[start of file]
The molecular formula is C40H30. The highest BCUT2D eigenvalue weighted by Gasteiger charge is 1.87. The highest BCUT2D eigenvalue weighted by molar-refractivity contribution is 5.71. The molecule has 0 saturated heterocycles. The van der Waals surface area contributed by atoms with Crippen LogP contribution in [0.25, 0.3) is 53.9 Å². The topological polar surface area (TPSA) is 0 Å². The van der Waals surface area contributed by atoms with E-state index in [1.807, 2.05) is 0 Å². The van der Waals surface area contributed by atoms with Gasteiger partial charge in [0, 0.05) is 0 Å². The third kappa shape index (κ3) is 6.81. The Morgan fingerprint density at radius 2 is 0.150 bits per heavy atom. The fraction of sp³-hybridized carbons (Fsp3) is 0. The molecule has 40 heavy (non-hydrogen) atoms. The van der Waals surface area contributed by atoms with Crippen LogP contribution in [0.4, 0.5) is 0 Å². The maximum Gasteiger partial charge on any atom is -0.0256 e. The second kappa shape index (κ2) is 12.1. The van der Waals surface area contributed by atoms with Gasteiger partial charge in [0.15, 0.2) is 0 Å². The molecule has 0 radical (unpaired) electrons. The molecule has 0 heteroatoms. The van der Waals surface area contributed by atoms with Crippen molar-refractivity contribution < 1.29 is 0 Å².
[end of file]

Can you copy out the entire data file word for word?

The molecular formula is C40H30. The highest BCUT2D eigenvalue weighted by Gasteiger charge is 1.87. The highest BCUT2D eigenvalue weighted by molar-refractivity contribution is 5.71. The molecule has 0 saturated heterocycles. The van der Waals surface area contributed by atoms with Crippen LogP contribution in [0.25, 0.3) is 53.9 Å². The topological polar surface area (TPSA) is 0 Å². The van der Waals surface area contributed by atoms with E-state index in [1.807, 2.05) is 0 Å². The van der Waals surface area contributed by atoms with Gasteiger partial charge in [0, 0.05) is 0 Å². The third kappa shape index (κ3) is 6.81. The Morgan fingerprint density at radius 2 is 0.150 bits per heavy atom. The fraction of sp³-hybridized carbons (Fsp3) is 0. The molecule has 40 heavy (non-hydrogen) atoms. The van der Waals surface area contributed by atoms with Crippen LogP contribution in [0.4, 0.5) is 0 Å². The maximum Gasteiger partial charge on any atom is -0.0256 e. The second kappa shape index (κ2) is 12.1. The van der Waals surface area contributed by atoms with Gasteiger partial charge in [0.15, 0.2) is 0 Å². The molecule has 0 radical (unpaired) electrons. The molecule has 0 heteroatoms. The van der Waals surface area contributed by atoms with Crippen molar-refractivity contribution < 1.29 is 0 Å².